In an open letter in this week's New Statesman magazine, Mitchell, one of Britain's leading post-war poets, challenges Fenton to a 'Public Poetry Bout to take place before August 1995' (venue to be agreed, but the Olivier Theatre, Hackney Empire and London Palladium have all been suggested).
The challenger readily accepts that the title-holder is a 'dynamite poet' and worth every penny of the pounds 4,059 he earns in his professorial chair. What rankles is a recent seven-page article in the New Yorker magazine which lauded Fenton as 'Auden's heir' and elsewhere described him as 'the chief' and 'greatest poet in all England'.
Speaking from his bardic training camp near Betws-y- Coed in the north Wales countryside, Mitchell said yesterday: 'The gripe is the hype. It's not against James at all. He is one of the 50 best poets in England, but for the New Yorker to write seven pages hailing him the greatest in England is inflation. If he gets inflated like this he will turn into a bouncy castle and eventually explode. What he needs is a little pin prick to let out the air and I am that prick.'
Mitchell is proposing a two-hour contest, including interval. Round one would consist of one 25-minute and one 5-minute performance each. A series of 'shorter, wilder bouts' follows the break, 'culminating in a flying exchange of insulting couplets and a farewell exchange by each fighter. There shall be a neutral referee and timekeeper. Each contender shall appoint his own Manager, M/C and Seconds. Shake hands and come out reciting.'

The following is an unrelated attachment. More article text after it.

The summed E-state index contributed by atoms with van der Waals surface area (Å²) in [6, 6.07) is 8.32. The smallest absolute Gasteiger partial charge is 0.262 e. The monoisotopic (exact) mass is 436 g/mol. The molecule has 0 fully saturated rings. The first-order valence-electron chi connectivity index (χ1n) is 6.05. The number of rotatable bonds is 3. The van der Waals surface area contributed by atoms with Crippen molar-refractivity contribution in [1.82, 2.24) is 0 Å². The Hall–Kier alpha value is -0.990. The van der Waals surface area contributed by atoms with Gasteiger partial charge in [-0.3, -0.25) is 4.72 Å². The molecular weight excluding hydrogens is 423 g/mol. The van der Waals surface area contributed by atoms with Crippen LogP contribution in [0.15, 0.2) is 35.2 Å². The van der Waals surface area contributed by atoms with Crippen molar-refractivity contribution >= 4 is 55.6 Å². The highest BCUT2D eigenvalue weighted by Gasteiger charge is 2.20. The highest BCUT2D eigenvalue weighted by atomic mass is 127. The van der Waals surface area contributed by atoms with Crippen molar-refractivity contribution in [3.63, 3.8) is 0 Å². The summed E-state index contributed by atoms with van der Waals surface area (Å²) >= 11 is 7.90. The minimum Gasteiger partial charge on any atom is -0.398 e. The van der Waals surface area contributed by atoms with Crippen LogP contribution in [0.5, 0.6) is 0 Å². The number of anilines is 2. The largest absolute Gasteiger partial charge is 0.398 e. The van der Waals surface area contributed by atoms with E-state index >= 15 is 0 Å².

Fenton, a former war correspondent and currently a columnist for this paper, refuses to budge from his Oxford base and believes Mitchell is being unduly aggressive. 'I'm not going to do it, not for a minute. I'm not going to stand up in public and have Adrian Mitchell hurl insults at me. I don't claim to be anything in particular. If he thinks he can make himself the greatest poet in England in this way, I'm not going to help him out.'
Which is a pity because both men have the form to bruise. Mitchell himself is only too happy to point out that he too has earned the odd kind notice. Kenneth Tynan once introduced him as 'The British Mayakovsky' ('Mayakovksy was a sort of verse Joe Louis,' he explains).
Mitchell believes Fenton's aversion to a pummelling will pass - 'he will come out fighting eventually' - and has composed a couplet to goad him from the cloisters:
Are you too posh for some rough and tumble
Jim it's time for the Poetry
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